The music was fabulous throughout. The great tablaist Zakir Hussein, the Latin jazz musician John Santos, the Flamenco singer Jesus Montoya are all superstars in their fields, and we even got a quick set in the first weekend of jamming between Hussein and Santos, who backed up the Cubans in their bring-down-the-house folkloric set, which began with a jazz funeral entrance. They paraded through the house to the stage, then morphed from the old traditions through rumba into casino salsa. Yismari Ramos Tellez lit up the stage like a Broadway star.

Both weekends featured processions that led into the house onto the stage. Both weekends concluded with African-diaspora companies with fantastic drummers who led the audience out of the house after it was over for more dancing in the lobby, then on the stairs in front. The Brazilian company Fogo na Roupa, who ended the first weekend, cast the strongest spell of all. They evoked a spirit of solidarity that seemed an antidote to the climate of fear in this country since the election. Many of these companies' followers have reason to fear the immigration service – if not for themselves, then for their friends. It reminded me of dances in the AIDS era performed by people with AIDS who were dancing as if there was no tomorrow.

The second weekend was simpler. All you had to do was listen to the music, and you could see it in the dancing. The great artist La Tania, widely regarded as the finest Flamenco dancer in California, danced her farewell to the stage, an Allegrias from Cadiz. She can plant herself center stage, pawing and stamping the ground, then spread her thighs and swing her pelvis like a bucket. All this earthy energy is sublimated, becomes like a flame flowing out her outstretched fingertips so you can't tell where her body ends and the air begins. Ole, Tania. Her act was followed seamlessly by Theater Flamenco, the oldest flamenco company in town, who made an elegant foursome of dancers in brilliantly disciplined synchrony flashing their fans. They showed the discipline of maintaining compas, drilling their heels into the floor with the precision the proud tradition demands.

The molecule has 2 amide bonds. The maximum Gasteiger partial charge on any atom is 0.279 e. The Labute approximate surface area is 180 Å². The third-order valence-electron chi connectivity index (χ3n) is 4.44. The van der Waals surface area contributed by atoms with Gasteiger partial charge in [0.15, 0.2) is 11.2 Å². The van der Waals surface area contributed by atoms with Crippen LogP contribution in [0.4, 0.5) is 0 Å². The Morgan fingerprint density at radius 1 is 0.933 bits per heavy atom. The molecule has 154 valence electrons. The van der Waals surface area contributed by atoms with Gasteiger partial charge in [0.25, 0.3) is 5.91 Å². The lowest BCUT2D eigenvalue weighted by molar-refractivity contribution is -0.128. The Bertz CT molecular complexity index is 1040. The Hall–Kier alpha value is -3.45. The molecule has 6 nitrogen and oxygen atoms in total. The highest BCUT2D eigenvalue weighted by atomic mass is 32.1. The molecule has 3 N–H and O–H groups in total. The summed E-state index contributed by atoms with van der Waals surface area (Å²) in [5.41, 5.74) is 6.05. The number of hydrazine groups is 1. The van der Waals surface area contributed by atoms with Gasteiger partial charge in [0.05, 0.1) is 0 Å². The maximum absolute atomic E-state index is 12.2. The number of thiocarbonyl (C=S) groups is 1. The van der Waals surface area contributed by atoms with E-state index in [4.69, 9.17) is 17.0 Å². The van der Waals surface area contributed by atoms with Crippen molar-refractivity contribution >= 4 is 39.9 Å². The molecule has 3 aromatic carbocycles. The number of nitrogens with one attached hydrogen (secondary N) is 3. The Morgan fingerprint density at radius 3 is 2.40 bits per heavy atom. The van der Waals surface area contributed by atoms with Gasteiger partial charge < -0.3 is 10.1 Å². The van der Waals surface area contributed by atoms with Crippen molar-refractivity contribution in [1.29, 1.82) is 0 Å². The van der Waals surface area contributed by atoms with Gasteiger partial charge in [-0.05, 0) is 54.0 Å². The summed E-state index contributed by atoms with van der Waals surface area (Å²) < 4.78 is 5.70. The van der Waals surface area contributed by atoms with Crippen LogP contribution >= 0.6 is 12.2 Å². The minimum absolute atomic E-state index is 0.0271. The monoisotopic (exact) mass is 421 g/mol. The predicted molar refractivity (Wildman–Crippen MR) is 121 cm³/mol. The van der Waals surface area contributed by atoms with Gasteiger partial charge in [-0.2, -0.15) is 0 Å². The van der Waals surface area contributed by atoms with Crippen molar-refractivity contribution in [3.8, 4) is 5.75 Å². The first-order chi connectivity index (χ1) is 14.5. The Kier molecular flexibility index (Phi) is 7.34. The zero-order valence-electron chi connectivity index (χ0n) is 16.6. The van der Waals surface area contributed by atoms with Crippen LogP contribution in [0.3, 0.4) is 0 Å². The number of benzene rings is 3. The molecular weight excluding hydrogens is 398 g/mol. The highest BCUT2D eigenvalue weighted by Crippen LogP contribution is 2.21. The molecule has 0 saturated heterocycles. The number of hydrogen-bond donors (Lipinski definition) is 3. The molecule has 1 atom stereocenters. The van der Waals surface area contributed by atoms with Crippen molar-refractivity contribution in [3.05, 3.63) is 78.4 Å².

Perhaps the highlights were the two Indian companies performing that night. First was a Bollywood troupe, the Gurus of Dance, who had the energy and panache of club dancers and seemed inspired by hip-hop. The second was a classically-based company, the Natyas of Berkeley, an undergraduate club of students who don't want to let go of their dance-addiction.

The grand finale was about getting down, Tahitian drummers pounding out an intoxicating beat for young women in feathery grass skirts, bending their knees and roiling their hips in every way you can think of, making their skirts go wild. They were followed by Biteza bia Congo, who also got down into their hips and followed their drummers' commands religiously. They led us out of the house, into the lobby, and back into the night.

For my money, the future of dance lies in response to music, to rhythm, to the mysterious way that ideas rise in the mind when you're dancing with others responding to a rhythm that belongs to you all. I believe if you can hear it and respond, it is yours. Long may the SF Ethnic Dance Festival thrive. It supports the best things about our world.

 






Follow The Bay Area Reporter
facebook logo
facebook logo
Newsletter logo
Newsletter logo
ISSUU logo